What in the WORLD could these two things have in common?
Well, they are the themes of two events I attended last week. During my process through self-exploration and growth, I have wanted to challenge myself. Challenge my perceptions, beliefs, and perceived thoughts.
It has been a challenge all right! But worth it…
Cannabis as I now call it, no longer weed or marijuana, has always had a stigma with it in my mind, thoughts, and perceptions. I’ve never hidden this, but I’ve always somewhat accepted and supported friends who use this plant — recreationally or medicinally. However, I did and do have my opinions about it. As its prevalence grows, in Sacramento and nationally, groups such as CannaConvos have developed to explore, educate, and collect liked minded folks. They offer a monthly meet-up with specific cannabis topics in a panel forum style. It is extremely low-key and approachable for anyone and everyone. June’s topic was “Stigma” and I wasn’t going to miss this one. I also invited Hollywood to join me, because going to events with others is always a little more enjoyable.
Here are a few important things I left with, let me repeat “I” very heavily:
- See cannabis as a plant, not as a drug — helps change the way you think about it altogether, not necessarily a (bad) drug
- The Green Closet – if everyone was honest about their usage, maybe then the stigma may have a chance to lessen
- History of cannabis – it is highly influenced and linked to women in history, this was really interesting and I’d love to learn more
- Topicals – you don’t get high, but they offer relief
- Yoga benefits – cannabis may be a good option for those similar to me, who have a hard time relaxing and being present during your practice (working on this all around, Y’all)
Even though it’s legal in California, I still feel weird writing about it here on my blog. What if my employer reads this? Will they try to fire me? I can’t be fired for attending an event about cannabis, right? 😉 There was none on hand, you need special permits for that. But they did have a wine bar, which was an awesome offering for the group. I truly appreciate this group for educating me about cannabis. Sometimes, all it takes is a little attempt at educating yourself to remove some of your stigma about something, anything. I was honestly trying to look at myself and see where and how I developed these misconceptions about cannabis. As kids we are taught to “Say No to Drugs,” but the only drug they reference is cannabis really. They don’t address coke, meth, etc. So really, when we are taught about drugs, I feel like the emphasis was on cannabis. Of course, then you infuse the stereotypes of “cannabis users” and thus you have my perceptions of the “drug” and what it means and who uses it.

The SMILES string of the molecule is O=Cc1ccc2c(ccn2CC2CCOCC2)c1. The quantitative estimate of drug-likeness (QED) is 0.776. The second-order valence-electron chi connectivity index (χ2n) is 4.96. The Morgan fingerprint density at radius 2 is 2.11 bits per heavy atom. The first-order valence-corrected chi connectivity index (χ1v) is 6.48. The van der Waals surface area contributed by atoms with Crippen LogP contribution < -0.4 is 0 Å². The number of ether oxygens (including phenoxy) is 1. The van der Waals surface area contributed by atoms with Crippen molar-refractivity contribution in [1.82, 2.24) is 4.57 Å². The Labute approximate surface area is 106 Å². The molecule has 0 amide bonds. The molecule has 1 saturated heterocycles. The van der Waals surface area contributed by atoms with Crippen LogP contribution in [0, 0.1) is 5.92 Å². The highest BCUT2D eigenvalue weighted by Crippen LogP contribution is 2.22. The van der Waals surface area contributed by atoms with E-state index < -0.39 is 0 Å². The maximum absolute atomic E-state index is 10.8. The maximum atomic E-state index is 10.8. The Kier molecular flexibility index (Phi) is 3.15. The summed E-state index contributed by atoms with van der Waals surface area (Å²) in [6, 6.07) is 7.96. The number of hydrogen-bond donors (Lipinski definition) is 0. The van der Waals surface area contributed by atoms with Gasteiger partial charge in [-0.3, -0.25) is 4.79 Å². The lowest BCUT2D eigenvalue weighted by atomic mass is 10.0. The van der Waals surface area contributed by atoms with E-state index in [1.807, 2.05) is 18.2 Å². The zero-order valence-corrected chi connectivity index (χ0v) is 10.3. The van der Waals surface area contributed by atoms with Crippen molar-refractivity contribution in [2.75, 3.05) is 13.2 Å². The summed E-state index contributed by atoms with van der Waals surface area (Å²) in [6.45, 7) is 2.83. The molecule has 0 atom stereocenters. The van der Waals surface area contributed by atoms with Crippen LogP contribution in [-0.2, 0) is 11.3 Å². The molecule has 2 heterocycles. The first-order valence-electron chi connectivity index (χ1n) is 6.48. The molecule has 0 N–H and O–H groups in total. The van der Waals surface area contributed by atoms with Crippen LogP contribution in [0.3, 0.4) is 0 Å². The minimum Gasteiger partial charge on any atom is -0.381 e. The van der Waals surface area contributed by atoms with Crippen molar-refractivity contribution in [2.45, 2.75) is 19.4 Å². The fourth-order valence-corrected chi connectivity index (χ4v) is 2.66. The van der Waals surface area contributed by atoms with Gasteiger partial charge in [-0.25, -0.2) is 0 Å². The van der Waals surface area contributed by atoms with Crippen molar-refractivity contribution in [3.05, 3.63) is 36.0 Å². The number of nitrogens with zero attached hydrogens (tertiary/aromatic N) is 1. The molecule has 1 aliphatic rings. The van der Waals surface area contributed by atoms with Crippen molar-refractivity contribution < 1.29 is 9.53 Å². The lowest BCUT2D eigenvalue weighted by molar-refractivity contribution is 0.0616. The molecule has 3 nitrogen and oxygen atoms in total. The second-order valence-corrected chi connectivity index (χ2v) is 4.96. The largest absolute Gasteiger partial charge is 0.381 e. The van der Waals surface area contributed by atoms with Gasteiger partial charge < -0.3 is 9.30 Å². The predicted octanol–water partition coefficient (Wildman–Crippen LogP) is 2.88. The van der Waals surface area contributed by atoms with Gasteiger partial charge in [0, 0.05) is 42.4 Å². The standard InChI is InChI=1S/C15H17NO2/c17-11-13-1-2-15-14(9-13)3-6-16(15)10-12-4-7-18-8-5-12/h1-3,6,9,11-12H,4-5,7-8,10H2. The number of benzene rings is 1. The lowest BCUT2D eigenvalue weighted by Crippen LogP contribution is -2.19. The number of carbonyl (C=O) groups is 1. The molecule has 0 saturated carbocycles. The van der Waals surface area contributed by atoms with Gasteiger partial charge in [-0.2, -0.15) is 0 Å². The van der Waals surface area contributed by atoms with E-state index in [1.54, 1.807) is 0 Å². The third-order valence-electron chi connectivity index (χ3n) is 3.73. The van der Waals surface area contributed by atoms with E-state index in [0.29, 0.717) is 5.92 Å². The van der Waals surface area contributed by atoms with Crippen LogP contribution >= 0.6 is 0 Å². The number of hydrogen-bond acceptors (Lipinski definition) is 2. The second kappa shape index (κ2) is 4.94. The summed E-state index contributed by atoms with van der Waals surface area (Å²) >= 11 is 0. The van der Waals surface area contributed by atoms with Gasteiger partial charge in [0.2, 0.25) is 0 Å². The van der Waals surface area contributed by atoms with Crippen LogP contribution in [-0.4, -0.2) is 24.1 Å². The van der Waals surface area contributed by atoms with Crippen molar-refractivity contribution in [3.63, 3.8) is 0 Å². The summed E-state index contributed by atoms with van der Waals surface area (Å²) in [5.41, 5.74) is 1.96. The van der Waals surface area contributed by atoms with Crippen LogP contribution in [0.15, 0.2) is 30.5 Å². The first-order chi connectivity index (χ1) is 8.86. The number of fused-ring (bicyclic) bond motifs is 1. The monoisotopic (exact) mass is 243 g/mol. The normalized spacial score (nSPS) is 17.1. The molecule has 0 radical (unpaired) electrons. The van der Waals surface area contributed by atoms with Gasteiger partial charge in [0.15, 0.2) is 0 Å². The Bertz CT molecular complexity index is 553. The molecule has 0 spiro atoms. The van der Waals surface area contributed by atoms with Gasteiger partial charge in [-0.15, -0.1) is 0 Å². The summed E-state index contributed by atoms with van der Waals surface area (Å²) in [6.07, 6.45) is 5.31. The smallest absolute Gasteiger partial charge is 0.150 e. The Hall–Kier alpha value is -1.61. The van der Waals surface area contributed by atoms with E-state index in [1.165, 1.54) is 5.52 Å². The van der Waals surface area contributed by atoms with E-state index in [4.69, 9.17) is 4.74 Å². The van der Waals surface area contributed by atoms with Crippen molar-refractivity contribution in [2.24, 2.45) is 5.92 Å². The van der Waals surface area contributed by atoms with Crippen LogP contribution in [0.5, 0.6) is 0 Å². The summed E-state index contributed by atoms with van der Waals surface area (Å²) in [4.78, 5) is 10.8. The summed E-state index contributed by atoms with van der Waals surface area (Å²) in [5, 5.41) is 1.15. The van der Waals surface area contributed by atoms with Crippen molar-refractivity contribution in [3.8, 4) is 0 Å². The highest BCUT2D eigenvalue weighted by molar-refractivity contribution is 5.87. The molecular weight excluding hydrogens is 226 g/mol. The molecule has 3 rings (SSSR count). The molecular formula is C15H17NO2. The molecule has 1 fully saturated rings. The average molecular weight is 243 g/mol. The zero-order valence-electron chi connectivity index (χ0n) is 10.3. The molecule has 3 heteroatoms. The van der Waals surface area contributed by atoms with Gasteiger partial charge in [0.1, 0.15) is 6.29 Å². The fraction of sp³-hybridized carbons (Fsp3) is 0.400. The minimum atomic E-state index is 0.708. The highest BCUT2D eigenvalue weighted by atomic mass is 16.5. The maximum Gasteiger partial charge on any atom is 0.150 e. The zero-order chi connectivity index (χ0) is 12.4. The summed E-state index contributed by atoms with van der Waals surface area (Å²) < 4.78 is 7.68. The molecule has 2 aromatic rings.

Nevermind that it can be considered a plant. Some use it spiritually, some use it medicinally. And some use it recreationally. More recently, I’ve noticed that I am more open to people using for medicinal reasons. I’ve never scoffed at that, especially when I read that terminal patients use it to alleviate pain and suffering. I think that was the initial segway for me being more open to the plant. It is very new for me to refer to it as a plant, not a drug. I am also training myself to call it cannabis, not weed or any of the other nicknames. They did discuss the various nicknames of cannabis and how they affect the perception of the plant. It’s all so interesting.
In all, I realized, I don’t have to enjoy the plant to release my stigma. But (barely) educating myself, I learned a lot. In that two hours where I absorbed the words, knowledge, and experiences of others I was growing. I was opening my mind and heart to different ideas, especially those that go against what mine were previously. I learned to try/attempt to release the judgment of those who use the plant recreationally. This should, hopefully, bleed into all other aspects of my life and I hope it does.
Did you ever read the Red Tent in college?
To be honest, I don’t know if I read it for leisure or for school, but I remember reading it, being moved, but it also is a harder book to read, versus my usual chic lit! In the quickest synopsis, doing it no justice, a red tent was used for women to enter when they were menstruating or during childbirth. Only women are allowed and they enter to support and nurture their fellow women within the tent. A friend of a friend was hosting her own Summer Solstice Red Tent event and I was on the fence about attending. Every fiber of me wanted to attend, but last week was super busy — something every day after work. But in the end, I made it work because this is something I think is sacred and cool of someone to put together for other women. All the hostess asked was we arrive on time and bring a snack to share if possible.
If you’re interested in the movement, here is a great resource.